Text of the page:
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The Buddha in the Attic by Julie Otsuka

The Buddha in the Attic

RRP £12.99

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The Buddha in the Attic by Julie Otsuka

This title is winner of the Pen/Faulkner Award for Fiction 2012 and Finalist for the 2011 National Book Award, and the 2011 Los Angeles Times Book Prize. In eight incantatory sections, The Buddha in the Attic traces the women's extraordinary lives, from their arduous journey by boat, where they exchange photographs of their husbands, imagining uncertain futures in an unknown land; to their arrival in San Francisco and their tremulous first nights as new wives; to their backbreaking work picking fruit in the fields and scrubbing the floors of white women in their homes; to their struggles to master a new language and a new culture; to their experiences in childbirth, and then as mothers, raising children who will ultimately reject their heritage and their history; and, to the deracinating arrival of war. In language that has the force and the fury of poetry, Julie Otsuka has written a singularly spellbinding novel about the American dream.


Sweeping, symphonic, empathic ... subtle, infinitely skilful ... an exhilarating, compulsive read. Otsuka's haunting, heartbreaking conclusion, in the aftermath of Pearl Harbor, is faultless Daily Mail Paints a poignant, moving portrait of immigration by deftly weaving together a chorus of voices. Fascinating and tragic in equal measure Easy Living A tender, nuanced, empathetic exploration of the sorrows and consolations of a whole generation of women Telegraph A haunting and heartbreaking look at the immigrant experience ... Otsuka's keenly observed prose manages to capture whole histories in a sweep of gorgeous incantatory sentences Marie Claire Novels written in the first person plural are rare. It's a narrative device that gives The Buddha in the Attic a deliciously melancholy quality ... Powerful, lyrical and almost unbearably sad Psychologies Powerfully moving ... intensely lyrical ... verges on the edge of poetry Independent The tone is often incantatory, and though the language is direct, unconvoluted, almost without metaphor, its true and very unusual merit lies, I think, in that indefinable quality we call poetry -- Ursula Le Guin Guardian A kind of collective memoir that squeezes volumes of experience into a small space ... more than a history lesson because Otsuka compresses the individual emotions into one haunting story The Times Her trick is to sum up a few life story in a few tantalising sentences, moving on to the next at lightning speed. The result is panoramic, each line opening a window on to the world of one woman after another, pinpointing each one's hopes and happiness or misery and pain Sunday Express Intriguing ... fleeting, singular images pile up and reverberate against each other to strange, memorable effect Metro Spare but resonant, powerful, evocative The New York Times Book Review Spare and stunning ... Otsuka has created a tableau as intricate as the pen strokes her humble immigrant girls learned to use in letters to loved ones they'd never see again Oprah Magazine A delicate, heartbreaking portrait ... beautifully rendered ... Otsuka's prose is precise and rich with imagery. [Readers] will finish this exceptional book profoundly moved. Publishers Weekly An understated masterpiece... she conjures up the lost voices of a generation of Japanese American women without losing sight of the distinct experience of each... The Buddha in the Attic seems destined to endure San Francisco Chronicle This chorus of narrators speaks in a poetry that is both spare and passionate, sure to haunt even the most coldhearted among us Chicago Tribune A stunning feat of empathetic imagination and emotional compression, capturing the experience of thousands of women Vogue A lithe stunner Elle To watch Emperor catching on with teachers and students in vast numbers is to grasp what must have happened at the outset for novels like Lord of the Flies and To Kill a Mockingbird The New York Times on When the Emperor was Divine Already highly acclaimed in the US, it's a short novel, written with brutality and beauty. The Buddha in the Attic has the rare strength and poignancy that comes from telling an untold story Word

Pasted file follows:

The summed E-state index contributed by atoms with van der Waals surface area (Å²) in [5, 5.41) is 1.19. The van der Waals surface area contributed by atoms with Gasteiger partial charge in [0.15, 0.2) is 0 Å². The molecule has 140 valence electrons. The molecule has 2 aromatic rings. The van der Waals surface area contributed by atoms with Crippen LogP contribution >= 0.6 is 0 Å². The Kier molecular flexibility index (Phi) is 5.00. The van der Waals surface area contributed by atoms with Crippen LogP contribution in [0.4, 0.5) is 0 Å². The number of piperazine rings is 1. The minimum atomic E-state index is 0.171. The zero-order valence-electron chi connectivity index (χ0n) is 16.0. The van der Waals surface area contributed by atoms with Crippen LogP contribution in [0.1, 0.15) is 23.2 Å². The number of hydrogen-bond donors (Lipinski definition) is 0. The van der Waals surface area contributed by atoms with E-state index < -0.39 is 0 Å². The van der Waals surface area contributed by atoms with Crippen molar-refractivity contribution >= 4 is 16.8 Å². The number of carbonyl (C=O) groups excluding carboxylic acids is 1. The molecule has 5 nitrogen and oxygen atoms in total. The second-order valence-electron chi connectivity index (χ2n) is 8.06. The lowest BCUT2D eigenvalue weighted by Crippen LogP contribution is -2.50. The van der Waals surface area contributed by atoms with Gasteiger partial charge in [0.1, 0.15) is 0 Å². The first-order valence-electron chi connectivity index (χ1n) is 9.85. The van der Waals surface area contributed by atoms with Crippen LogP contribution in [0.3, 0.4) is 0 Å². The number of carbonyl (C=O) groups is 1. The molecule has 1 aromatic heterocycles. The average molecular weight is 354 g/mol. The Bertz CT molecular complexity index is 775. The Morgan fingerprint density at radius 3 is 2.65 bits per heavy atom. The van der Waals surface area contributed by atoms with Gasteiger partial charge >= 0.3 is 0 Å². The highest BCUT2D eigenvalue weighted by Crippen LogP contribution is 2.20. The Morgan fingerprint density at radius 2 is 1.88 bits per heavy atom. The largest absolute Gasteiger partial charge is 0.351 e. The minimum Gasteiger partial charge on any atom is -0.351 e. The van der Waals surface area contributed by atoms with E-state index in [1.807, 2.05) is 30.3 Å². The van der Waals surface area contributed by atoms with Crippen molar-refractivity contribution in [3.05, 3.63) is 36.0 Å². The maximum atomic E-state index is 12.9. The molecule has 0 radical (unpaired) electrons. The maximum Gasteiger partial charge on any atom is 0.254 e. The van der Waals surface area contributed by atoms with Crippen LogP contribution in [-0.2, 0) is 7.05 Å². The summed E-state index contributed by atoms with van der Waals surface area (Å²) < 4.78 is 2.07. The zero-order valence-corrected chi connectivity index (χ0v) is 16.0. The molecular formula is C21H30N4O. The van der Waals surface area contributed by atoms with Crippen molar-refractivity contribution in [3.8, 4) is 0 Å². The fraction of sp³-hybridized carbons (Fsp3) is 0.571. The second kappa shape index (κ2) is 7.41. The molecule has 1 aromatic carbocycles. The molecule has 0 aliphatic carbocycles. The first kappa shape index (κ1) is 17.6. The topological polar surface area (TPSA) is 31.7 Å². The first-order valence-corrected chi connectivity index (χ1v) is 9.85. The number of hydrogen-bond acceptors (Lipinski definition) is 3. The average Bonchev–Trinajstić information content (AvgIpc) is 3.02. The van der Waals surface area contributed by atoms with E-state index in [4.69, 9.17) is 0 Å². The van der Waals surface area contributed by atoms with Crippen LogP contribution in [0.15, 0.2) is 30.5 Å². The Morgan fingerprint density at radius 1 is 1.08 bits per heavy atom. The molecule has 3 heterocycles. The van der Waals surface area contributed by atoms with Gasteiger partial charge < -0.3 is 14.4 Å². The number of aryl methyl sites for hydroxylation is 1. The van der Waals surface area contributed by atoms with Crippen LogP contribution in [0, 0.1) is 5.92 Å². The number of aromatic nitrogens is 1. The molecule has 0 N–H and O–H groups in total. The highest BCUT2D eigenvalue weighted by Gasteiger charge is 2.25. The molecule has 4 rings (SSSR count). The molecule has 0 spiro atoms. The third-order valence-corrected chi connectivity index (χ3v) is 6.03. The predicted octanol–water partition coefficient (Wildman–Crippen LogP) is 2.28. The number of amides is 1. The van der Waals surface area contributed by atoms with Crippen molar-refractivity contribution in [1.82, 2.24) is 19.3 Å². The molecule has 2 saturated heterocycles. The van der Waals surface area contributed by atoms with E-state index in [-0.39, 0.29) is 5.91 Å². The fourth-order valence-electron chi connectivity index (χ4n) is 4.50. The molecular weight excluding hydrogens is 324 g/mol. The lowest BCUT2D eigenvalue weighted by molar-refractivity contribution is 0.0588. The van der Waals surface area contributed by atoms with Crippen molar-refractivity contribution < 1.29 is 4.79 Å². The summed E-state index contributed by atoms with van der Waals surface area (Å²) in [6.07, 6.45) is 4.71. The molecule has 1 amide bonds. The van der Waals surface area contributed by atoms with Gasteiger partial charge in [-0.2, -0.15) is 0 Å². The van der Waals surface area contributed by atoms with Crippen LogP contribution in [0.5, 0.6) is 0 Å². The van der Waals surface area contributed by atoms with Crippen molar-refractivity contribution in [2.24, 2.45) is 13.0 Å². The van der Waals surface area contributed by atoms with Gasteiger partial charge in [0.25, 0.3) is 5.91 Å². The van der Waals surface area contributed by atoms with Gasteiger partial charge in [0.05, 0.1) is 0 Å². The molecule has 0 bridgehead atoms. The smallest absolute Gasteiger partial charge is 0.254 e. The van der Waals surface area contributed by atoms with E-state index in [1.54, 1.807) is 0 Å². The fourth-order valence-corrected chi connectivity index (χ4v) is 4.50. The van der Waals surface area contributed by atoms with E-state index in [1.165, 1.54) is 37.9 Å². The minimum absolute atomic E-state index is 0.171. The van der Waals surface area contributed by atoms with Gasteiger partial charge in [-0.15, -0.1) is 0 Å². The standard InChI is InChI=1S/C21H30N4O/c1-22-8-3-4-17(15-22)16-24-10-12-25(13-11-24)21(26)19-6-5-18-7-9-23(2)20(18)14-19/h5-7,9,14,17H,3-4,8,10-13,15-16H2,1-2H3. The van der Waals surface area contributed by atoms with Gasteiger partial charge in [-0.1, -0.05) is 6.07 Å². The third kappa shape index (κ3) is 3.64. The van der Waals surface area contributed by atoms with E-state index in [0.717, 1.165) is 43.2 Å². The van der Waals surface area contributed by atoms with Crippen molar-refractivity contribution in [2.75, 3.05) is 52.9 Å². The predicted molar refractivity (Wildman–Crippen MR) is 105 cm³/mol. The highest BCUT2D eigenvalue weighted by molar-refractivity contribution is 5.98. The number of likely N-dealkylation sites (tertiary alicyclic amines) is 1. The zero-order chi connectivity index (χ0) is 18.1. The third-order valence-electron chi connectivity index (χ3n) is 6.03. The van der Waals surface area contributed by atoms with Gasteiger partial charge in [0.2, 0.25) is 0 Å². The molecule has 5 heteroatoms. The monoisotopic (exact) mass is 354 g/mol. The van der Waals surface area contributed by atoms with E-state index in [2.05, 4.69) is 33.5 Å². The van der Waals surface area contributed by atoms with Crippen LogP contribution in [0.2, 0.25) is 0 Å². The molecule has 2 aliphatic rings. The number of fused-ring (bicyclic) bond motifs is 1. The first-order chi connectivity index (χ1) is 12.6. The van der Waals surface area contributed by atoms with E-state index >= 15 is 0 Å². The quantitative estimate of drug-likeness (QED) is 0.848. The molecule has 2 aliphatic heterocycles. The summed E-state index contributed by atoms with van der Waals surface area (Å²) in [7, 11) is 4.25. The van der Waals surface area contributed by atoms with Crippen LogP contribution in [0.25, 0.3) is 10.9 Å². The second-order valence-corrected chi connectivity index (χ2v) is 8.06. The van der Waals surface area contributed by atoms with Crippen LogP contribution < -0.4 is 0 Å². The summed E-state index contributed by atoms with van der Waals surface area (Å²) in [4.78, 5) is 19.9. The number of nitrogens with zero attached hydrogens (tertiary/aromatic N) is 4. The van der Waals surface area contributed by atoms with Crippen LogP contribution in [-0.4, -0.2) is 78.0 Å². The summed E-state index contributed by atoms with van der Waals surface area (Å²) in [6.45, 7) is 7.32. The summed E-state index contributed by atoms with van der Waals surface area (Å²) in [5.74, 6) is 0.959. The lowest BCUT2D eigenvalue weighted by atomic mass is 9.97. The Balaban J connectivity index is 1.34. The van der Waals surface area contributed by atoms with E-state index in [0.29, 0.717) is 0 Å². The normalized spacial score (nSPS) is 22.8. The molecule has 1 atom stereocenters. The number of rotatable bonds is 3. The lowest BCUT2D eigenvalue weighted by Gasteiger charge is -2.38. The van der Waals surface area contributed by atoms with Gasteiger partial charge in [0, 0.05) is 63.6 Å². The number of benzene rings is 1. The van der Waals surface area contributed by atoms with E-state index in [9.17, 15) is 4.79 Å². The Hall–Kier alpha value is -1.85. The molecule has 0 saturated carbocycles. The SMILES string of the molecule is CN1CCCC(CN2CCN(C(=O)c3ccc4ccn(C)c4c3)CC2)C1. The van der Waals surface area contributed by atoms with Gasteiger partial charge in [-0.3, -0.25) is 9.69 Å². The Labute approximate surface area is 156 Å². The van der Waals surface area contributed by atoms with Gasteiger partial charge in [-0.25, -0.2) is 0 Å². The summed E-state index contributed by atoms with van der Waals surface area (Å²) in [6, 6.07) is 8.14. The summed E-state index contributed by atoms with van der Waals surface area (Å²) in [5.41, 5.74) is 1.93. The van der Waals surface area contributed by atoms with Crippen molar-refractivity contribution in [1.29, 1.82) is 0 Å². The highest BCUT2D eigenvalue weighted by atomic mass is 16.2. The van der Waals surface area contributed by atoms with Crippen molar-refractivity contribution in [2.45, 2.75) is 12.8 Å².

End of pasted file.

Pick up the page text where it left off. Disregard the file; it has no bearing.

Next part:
About the Author

Julie Otsuka was born and raised in California. She is the author of the novel When the Emperor Was Divine, and a recipient of the Asian American Literary Award, the American Library Association Alex Award, and a Guggenheim fellowship. Her second novel, The Buddha in the Attic, was nominated for the 2011 National Book Award. She lives in New York City.

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Book Info

Publication date

26th January 2012


Julie Otsuka

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Fig Tree an imprint of Penguin Books Ltd


144 pages


Modern & contemporary fiction (post c 1945)



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